I did this awhile back. I wanted to explore the narrative here. Lots of it. However I found myself becoming a bit frustrated playing solo.
It felt very card “flippy”. Thats a new term I just came out with. You can use it too. This Jensen game relies on the cards to enable your actions. This works fine with 2-3 or 4 ‘formations’ tied to leaders. But more than that and then the game tends to bog down. You cant advance to assault until a certain unit is in position, or someone is suppressed etc etc. The random events are great and make for high theatre. I like the rules set – very well organized, I can grab CC and setup and play fast and really not worry too much about rules since they are common sense for the most part, and easy to look up when needed.
The frustration for me seems to be around control of units, and driving the action to the objectives at hand. If the battle aint progressing why am I playing.?.
Often I will discard hand after hand, as nothing happens. Now that is not gripping theater!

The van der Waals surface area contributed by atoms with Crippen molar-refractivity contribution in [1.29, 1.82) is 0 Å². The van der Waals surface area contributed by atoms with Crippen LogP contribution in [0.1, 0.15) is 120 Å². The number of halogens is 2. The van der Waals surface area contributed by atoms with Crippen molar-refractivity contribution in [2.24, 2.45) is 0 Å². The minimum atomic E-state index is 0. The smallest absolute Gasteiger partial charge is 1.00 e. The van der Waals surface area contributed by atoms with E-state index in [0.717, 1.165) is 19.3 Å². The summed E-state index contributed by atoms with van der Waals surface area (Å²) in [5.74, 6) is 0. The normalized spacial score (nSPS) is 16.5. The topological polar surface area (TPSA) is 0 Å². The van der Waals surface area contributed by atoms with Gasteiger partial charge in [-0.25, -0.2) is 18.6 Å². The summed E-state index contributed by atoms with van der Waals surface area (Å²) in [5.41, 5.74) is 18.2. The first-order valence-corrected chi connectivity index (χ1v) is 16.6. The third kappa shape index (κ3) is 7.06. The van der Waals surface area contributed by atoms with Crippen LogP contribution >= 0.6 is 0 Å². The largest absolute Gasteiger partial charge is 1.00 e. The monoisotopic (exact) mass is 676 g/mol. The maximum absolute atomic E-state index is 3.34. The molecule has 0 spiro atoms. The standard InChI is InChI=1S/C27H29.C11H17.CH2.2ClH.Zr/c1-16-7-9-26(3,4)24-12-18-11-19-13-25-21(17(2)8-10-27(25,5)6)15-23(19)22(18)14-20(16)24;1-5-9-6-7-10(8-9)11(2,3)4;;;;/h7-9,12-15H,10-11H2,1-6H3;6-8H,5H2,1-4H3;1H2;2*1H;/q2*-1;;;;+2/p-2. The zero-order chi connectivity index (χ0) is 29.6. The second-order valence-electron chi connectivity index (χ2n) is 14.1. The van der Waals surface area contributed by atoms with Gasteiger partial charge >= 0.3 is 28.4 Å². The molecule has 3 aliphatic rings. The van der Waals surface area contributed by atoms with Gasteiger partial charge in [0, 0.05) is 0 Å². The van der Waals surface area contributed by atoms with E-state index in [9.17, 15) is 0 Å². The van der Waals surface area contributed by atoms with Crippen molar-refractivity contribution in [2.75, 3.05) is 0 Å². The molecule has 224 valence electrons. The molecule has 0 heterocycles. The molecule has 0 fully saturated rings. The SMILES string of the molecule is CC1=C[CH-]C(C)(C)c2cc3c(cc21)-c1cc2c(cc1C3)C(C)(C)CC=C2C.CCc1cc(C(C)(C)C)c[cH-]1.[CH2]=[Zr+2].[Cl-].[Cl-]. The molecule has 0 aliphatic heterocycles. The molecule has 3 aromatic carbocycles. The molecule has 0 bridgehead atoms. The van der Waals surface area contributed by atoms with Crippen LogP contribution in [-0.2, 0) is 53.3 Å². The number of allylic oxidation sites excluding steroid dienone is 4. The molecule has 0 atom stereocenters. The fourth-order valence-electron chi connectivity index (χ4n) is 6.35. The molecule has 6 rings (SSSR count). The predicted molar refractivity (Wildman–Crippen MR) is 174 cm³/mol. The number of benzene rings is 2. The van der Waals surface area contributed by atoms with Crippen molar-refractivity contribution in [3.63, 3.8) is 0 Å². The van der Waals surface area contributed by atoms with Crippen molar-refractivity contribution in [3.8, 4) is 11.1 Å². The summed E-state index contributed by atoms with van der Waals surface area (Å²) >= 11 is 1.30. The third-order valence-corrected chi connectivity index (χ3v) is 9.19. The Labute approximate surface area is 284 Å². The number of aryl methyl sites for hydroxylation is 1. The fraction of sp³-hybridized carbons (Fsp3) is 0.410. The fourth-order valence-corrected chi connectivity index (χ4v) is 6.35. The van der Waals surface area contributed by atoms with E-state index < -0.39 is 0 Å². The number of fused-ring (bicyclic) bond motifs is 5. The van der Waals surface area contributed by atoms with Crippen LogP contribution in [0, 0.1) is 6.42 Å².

The audience/owners are supportive – so thanks guys. Attached here is the Ilu river scenario from CC:P. A night action, lots of shooting, attack across difficult terrain and a force numbers mismatch.
This scenario plays very well. It clearly shows the Banzai style attack mode of the Japanese forces well, whilst the US uses training, weapons and technology to try and stop them cold. Even here I think that the Japanese felt rushed. As I tend to do with most of these CC games. You often …or I often end up approaching a objective sub optimally as I cant get all my forces arrayed. Is that fair? Yes?! Its also ‘real life’ for the soldier in the field. I get it.
A nice command abstraction. Very much like a modern day TCS Opsheet in the way it impacts you ability to be omnipotent. A good effect it just seems overly magnified on larger scenarios.